Pathophysiology of seizure onset in human focal epilepsy and its relevance to epilepsy surgery

Student thesis: Doctoral ThesisDoctor of Philosophy


Epilepsy is a major source of disability amongst all age groups. Most epilepsies are well controlled on antiepileptic drugs. However, significant proportions of patients are not controlled on medical treatment and may be successfully treated with resective surgery. Unfortunately, as many as 30% of patients remain with disabling seizures after resective surgery. In the present thesis I aim at identifying seizure onset patterns on intracranial EEG that are predictors of surgical outcome.

Methods: I have studied all patients operated after intracranial recordings implantation between 1999 and 2010 with a follow up period longer than 1 year. I identified the first, the second ictal patterns and the presence of preceding epileptiform discharges, and correlated their presence with surgical outcome. As the initial pattern was bilateral in 33% of patients, I used single pulse electrical stimulation (SPES) to identify bilateral connections that could be responsible for bilateral changes at seizure onset.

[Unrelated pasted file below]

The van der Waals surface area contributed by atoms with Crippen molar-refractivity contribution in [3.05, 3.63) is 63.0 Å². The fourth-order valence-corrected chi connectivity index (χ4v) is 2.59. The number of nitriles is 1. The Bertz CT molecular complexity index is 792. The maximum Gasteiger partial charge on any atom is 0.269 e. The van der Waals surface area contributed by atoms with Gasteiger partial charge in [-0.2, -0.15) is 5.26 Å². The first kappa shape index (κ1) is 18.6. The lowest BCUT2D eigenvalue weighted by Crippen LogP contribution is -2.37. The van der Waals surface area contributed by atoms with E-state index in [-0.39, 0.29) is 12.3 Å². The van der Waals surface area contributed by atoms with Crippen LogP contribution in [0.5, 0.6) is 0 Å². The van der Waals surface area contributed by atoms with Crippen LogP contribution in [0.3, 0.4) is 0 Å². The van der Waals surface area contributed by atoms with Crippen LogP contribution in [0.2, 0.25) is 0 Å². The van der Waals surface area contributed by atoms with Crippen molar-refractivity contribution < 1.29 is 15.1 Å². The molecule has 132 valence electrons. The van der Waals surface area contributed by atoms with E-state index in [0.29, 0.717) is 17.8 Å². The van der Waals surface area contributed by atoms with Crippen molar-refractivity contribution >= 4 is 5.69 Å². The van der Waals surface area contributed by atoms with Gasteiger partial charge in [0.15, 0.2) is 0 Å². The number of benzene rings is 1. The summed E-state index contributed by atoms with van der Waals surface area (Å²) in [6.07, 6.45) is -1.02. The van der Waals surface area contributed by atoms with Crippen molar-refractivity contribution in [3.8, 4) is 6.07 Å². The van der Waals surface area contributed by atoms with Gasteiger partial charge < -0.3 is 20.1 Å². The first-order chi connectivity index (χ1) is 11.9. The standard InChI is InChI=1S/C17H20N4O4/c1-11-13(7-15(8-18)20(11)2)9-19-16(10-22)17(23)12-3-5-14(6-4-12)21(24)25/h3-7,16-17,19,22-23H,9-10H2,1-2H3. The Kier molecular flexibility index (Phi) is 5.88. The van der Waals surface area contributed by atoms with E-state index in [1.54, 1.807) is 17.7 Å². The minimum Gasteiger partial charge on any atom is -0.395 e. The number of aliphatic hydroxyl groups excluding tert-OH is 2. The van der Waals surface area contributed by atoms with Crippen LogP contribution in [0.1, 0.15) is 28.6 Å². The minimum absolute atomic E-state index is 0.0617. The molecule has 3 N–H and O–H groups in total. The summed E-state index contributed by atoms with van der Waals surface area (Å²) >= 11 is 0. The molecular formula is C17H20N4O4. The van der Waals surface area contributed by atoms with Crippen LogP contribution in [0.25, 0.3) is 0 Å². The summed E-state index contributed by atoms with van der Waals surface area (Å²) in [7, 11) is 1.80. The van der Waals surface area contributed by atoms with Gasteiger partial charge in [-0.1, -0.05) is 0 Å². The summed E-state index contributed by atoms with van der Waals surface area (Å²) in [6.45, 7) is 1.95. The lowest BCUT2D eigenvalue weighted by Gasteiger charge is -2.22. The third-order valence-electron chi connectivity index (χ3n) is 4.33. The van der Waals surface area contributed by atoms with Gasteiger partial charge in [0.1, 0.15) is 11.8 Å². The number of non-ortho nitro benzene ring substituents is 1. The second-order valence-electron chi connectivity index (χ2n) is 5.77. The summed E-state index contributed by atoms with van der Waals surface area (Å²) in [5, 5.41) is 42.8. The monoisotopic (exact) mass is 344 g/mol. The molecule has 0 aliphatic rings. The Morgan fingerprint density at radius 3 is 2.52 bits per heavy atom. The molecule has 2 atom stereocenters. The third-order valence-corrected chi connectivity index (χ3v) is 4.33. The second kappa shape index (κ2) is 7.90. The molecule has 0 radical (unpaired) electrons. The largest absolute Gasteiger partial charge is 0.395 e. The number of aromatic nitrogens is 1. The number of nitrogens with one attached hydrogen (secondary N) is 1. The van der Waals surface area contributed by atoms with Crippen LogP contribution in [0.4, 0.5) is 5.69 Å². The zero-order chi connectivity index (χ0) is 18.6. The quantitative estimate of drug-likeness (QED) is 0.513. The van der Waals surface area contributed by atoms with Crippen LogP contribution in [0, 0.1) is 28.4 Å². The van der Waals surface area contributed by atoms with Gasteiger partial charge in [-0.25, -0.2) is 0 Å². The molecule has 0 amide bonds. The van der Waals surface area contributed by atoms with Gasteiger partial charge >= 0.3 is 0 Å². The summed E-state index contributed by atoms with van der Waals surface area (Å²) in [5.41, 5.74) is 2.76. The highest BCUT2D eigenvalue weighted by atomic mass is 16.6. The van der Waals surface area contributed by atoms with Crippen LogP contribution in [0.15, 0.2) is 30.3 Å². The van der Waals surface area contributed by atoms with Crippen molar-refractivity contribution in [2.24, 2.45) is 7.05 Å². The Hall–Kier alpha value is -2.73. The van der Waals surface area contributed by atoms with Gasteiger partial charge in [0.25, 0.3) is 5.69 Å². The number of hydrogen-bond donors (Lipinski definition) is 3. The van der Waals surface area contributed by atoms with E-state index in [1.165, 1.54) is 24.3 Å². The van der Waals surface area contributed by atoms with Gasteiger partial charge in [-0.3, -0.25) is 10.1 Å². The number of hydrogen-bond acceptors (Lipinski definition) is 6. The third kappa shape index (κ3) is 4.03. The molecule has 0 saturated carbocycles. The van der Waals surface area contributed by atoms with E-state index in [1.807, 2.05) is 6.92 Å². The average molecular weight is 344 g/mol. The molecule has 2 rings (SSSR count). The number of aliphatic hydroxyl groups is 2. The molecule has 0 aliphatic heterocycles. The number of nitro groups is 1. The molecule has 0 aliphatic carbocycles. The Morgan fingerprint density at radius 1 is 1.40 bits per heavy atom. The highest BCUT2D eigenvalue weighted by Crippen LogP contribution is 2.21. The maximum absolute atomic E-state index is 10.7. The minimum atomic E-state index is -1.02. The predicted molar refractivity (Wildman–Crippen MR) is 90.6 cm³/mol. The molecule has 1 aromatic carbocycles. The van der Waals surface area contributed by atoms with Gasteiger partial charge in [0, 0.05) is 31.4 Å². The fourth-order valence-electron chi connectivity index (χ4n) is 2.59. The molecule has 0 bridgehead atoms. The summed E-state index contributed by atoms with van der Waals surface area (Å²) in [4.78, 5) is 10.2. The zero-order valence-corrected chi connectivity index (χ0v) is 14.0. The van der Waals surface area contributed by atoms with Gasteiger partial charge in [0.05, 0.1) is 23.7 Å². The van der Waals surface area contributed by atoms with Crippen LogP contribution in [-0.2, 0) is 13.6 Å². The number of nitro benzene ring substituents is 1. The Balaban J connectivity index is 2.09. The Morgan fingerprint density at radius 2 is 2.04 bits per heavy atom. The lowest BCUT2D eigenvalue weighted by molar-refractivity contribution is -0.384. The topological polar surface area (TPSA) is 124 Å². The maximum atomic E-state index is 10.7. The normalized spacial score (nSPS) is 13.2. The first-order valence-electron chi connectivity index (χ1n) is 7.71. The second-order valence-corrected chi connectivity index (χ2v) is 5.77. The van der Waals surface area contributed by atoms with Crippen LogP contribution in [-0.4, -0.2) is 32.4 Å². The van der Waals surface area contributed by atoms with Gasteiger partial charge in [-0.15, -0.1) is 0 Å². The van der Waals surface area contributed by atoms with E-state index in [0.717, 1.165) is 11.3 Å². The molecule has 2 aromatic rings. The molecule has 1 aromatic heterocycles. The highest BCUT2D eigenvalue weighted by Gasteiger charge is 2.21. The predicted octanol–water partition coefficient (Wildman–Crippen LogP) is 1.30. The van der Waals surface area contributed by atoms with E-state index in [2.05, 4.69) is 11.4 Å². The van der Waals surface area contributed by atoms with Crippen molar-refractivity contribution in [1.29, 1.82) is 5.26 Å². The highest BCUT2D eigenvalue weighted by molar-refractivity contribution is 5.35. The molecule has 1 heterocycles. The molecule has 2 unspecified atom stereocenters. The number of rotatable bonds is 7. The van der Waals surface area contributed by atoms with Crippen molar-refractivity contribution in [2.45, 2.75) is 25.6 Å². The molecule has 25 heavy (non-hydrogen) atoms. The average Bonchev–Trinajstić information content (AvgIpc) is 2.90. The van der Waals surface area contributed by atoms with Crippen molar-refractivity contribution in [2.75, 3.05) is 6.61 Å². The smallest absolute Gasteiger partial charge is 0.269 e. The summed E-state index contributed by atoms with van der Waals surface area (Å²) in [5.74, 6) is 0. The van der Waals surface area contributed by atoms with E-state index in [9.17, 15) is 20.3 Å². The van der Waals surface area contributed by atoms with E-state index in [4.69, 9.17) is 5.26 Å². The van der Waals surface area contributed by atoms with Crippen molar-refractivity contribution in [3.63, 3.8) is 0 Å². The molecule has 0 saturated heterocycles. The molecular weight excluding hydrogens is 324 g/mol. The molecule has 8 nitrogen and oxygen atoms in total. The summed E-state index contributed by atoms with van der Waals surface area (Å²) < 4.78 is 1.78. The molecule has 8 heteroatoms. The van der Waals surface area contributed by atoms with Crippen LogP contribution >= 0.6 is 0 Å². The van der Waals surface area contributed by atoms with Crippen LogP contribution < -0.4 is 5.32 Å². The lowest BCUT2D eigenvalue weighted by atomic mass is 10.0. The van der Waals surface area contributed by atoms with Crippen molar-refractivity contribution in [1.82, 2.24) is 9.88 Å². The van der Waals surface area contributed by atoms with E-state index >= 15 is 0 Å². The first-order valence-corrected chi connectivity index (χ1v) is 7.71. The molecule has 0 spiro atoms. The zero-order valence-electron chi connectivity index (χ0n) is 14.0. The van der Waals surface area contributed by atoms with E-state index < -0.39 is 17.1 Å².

Results: Focal fast activity as first ictal pattern was associated with favourable outcome. Diffuse electrodecremental event as first ictal pattern was associated with poor outcome. A preceding focal, widespread or bilateral epileptiform discharge was not associated with neither favourable nor poor outcome. As second ictal pattern, fast activity was associated with poor outcome whereas diffuse electrodecremental event with good outcome. Delayed second ictal patterns (≥10sec) appear to be associated with good outcome in temporal lobe epilepsy. Hippocampus and amygdala have a low incidence of contralateral connections (5.0%). Fusiform gyrus showed the highest incidence of contralateral functional connections (≤7.1%). Bi-temporal connectivity is related neither to bilateral seizure onset nor postsurgical outcome.

Conclusion: The prognostic value of ictal patterns depends where they occur during seizure evolution. Early bilateral changes at seizure onset cannot solely be explained by functional bilateral connections.
Date of Award2016
Original languageEnglish
Awarding Institution
  • King's College London
SupervisorAntonio Valentin Huete (Supervisor) & Gonzalo Alarcon (Supervisor)

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